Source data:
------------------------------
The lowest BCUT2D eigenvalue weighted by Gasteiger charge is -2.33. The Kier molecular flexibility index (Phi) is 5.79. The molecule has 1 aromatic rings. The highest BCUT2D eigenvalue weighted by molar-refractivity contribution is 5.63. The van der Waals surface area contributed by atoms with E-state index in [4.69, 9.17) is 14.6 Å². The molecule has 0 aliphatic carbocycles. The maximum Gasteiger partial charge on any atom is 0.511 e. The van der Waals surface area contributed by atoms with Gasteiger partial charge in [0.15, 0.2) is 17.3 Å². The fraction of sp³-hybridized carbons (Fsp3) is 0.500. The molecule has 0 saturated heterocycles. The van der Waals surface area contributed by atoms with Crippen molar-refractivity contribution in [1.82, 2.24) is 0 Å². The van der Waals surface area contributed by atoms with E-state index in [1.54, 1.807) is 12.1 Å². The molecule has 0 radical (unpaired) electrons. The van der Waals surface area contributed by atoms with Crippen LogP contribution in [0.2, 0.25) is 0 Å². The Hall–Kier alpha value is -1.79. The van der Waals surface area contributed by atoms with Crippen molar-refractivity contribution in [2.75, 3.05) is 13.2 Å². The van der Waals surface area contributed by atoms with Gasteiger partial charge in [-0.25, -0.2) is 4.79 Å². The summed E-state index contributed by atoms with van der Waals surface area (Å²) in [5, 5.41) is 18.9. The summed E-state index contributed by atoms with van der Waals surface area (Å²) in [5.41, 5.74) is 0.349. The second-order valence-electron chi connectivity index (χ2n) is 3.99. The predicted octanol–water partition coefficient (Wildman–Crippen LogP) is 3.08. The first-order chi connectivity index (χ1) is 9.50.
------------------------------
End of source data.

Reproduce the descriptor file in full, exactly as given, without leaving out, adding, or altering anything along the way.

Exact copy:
The lowest BCUT2D eigenvalue weighted by Gasteiger charge is -2.33. The Kier molecular flexibility index (Phi) is 5.79. The molecule has 1 aromatic rings. The highest BCUT2D eigenvalue weighted by molar-refractivity contribution is 5.63. The van der Waals surface area contributed by atoms with E-state index in [4.69, 9.17) is 14.6 Å². The molecule has 0 aliphatic carbocycles. The maximum Gasteiger partial charge on any atom is 0.511 e. The van der Waals surface area contributed by atoms with Gasteiger partial charge in [0.15, 0.2) is 17.3 Å². The fraction of sp³-hybridized carbons (Fsp3) is 0.500. The molecule has 0 saturated heterocycles. The van der Waals surface area contributed by atoms with Crippen molar-refractivity contribution in [1.82, 2.24) is 0 Å². The van der Waals surface area contributed by atoms with E-state index in [1.54, 1.807) is 12.1 Å². The molecule has 0 radical (unpaired) electrons. The van der Waals surface area contributed by atoms with Crippen LogP contribution in [0.2, 0.25) is 0 Å². The Hall–Kier alpha value is -1.79. The van der Waals surface area contributed by atoms with Crippen molar-refractivity contribution in [2.75, 3.05) is 13.2 Å². The van der Waals surface area contributed by atoms with Gasteiger partial charge in [-0.25, -0.2) is 4.79 Å². The summed E-state index contributed by atoms with van der Waals surface area (Å²) in [5, 5.41) is 18.9. The summed E-state index contributed by atoms with van der Waals surface area (Å²) in [5.41, 5.74) is 0.349. The second-order valence-electron chi connectivity index (χ2n) is 3.99. The predicted octanol–water partition coefficient (Wildman–Crippen LogP) is 3.08. The first-order chi connectivity index (χ1) is 9.50.